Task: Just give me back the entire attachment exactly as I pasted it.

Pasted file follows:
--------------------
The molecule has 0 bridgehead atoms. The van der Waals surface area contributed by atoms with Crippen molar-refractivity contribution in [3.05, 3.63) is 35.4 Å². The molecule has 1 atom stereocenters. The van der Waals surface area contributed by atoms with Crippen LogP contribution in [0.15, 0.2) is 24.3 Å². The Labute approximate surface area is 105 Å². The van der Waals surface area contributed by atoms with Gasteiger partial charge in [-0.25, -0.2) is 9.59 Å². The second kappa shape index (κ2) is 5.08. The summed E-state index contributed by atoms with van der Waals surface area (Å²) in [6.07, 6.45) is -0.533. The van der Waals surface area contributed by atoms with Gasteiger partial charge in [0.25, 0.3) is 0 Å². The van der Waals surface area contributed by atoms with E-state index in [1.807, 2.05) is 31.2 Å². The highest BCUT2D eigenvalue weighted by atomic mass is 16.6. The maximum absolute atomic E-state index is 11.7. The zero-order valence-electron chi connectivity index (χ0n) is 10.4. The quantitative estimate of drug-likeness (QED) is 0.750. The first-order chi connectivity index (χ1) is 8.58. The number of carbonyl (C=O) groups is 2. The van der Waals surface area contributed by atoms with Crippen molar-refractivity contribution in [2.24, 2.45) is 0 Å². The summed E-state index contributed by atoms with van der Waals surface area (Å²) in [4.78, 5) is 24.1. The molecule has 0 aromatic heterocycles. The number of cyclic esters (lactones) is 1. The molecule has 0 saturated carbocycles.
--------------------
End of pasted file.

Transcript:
The molecule has 0 bridgehead atoms. The van der Waals surface area contributed by atoms with Crippen molar-refractivity contribution in [3.05, 3.63) is 35.4 Å². The molecule has 1 atom stereocenters. The van der Waals surface area contributed by atoms with Crippen LogP contribution in [0.15, 0.2) is 24.3 Å². The Labute approximate surface area is 105 Å². The van der Waals surface area contributed by atoms with Gasteiger partial charge in [-0.25, -0.2) is 9.59 Å². The second kappa shape index (κ2) is 5.08. The summed E-state index contributed by atoms with van der Waals surface area (Å²) in [6.07, 6.45) is -0.533. The van der Waals surface area contributed by atoms with Gasteiger partial charge in [0.25, 0.3) is 0 Å². The van der Waals surface area contributed by atoms with E-state index in [1.807, 2.05) is 31.2 Å². The highest BCUT2D eigenvalue weighted by atomic mass is 16.6. The maximum absolute atomic E-state index is 11.7. The zero-order valence-electron chi connectivity index (χ0n) is 10.4. The quantitative estimate of drug-likeness (QED) is 0.750. The first-order chi connectivity index (χ1) is 8.58. The number of carbonyl (C=O) groups is 2. The van der Waals surface area contributed by atoms with Crippen molar-refractivity contribution in [2.24, 2.45) is 0 Å². The summed E-state index contributed by atoms with van der Waals surface area (Å²) in [4.78, 5) is 24.1. The molecule has 0 aromatic heterocycles. The number of cyclic esters (lactones) is 1. The molecule has 0 saturated carbocycles.